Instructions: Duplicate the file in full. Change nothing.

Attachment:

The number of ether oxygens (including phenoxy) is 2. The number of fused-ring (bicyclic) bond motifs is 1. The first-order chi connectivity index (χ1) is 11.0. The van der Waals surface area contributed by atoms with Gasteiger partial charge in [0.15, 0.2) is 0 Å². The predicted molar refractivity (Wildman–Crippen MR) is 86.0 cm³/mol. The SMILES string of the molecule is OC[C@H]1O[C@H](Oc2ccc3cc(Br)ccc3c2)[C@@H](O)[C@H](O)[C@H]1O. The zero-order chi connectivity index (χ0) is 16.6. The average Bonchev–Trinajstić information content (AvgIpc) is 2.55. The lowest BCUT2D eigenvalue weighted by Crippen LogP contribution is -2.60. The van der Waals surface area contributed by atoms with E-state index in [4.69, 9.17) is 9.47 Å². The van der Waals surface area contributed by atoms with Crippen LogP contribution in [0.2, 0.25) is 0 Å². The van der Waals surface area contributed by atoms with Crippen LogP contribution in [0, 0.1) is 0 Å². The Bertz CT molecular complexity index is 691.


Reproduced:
The number of ether oxygens (including phenoxy) is 2. The number of fused-ring (bicyclic) bond motifs is 1. The first-order chi connectivity index (χ1) is 11.0. The van der Waals surface area contributed by atoms with Gasteiger partial charge in [0.15, 0.2) is 0 Å². The predicted molar refractivity (Wildman–Crippen MR) is 86.0 cm³/mol. The SMILES string of the molecule is OC[C@H]1O[C@H](Oc2ccc3cc(Br)ccc3c2)[C@@H](O)[C@H](O)[C@H]1O. The zero-order chi connectivity index (χ0) is 16.6. The average Bonchev–Trinajstić information content (AvgIpc) is 2.55. The lowest BCUT2D eigenvalue weighted by Crippen LogP contribution is -2.60. The van der Waals surface area contributed by atoms with E-state index in [4.69, 9.17) is 9.47 Å². The van der Waals surface area contributed by atoms with Crippen LogP contribution in [0.2, 0.25) is 0 Å². The van der Waals surface area contributed by atoms with Crippen LogP contribution in [0, 0.1) is 0 Å². The Bertz CT molecular complexity index is 691.